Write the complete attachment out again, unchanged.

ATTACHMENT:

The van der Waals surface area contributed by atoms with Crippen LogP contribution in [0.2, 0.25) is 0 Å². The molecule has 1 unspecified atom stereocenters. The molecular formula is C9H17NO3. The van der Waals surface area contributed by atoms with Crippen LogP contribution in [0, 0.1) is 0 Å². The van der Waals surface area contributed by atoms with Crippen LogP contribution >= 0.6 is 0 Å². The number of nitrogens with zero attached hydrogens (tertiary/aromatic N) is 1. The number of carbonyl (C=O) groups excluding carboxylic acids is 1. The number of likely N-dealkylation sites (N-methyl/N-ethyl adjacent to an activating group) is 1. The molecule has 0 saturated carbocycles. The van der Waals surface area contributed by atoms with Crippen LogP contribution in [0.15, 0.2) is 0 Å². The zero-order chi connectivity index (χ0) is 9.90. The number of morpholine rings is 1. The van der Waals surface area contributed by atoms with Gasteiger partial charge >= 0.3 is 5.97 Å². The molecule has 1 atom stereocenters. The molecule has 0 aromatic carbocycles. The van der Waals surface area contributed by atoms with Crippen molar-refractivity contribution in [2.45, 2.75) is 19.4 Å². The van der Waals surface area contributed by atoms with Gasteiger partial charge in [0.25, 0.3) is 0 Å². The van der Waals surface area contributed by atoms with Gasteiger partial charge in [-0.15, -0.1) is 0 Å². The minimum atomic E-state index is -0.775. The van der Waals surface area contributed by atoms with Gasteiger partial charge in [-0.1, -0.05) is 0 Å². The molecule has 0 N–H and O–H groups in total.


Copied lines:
The van der Waals surface area contributed by atoms with Crippen LogP contribution in [0.2, 0.25) is 0 Å². The molecule has 1 unspecified atom stereocenters. The molecular formula is C9H17NO3. The van der Waals surface area contributed by atoms with Crippen LogP contribution in [0, 0.1) is 0 Å². The van der Waals surface area contributed by atoms with Crippen LogP contribution >= 0.6 is 0 Å². The number of nitrogens with zero attached hydrogens (tertiary/aromatic N) is 1. The number of carbonyl (C=O) groups excluding carboxylic acids is 1. The number of likely N-dealkylation sites (N-methyl/N-ethyl adjacent to an activating group) is 1. The molecule has 0 saturated carbocycles. The van der Waals surface area contributed by atoms with Crippen LogP contribution in [0.15, 0.2) is 0 Å². The zero-order chi connectivity index (χ0) is 9.90. The number of morpholine rings is 1. The van der Waals surface area contributed by atoms with Gasteiger partial charge >= 0.3 is 5.97 Å². The molecule has 1 atom stereocenters. The molecule has 0 aromatic carbocycles. The van der Waals surface area contributed by atoms with Crippen molar-refractivity contribution in [2.45, 2.75) is 19.4 Å². The van der Waals surface area contributed by atoms with Gasteiger partial charge in [0.25, 0.3) is 0 Å². The van der Waals surface area contributed by atoms with Gasteiger partial charge in [-0.15, -0.1) is 0 Å². The minimum atomic E-state index is -0.775. The van der Waals surface area contributed by atoms with Gasteiger partial charge in [-0.1, -0.05) is 0 Å². The molecule has 0 N–H and O–H groups in total.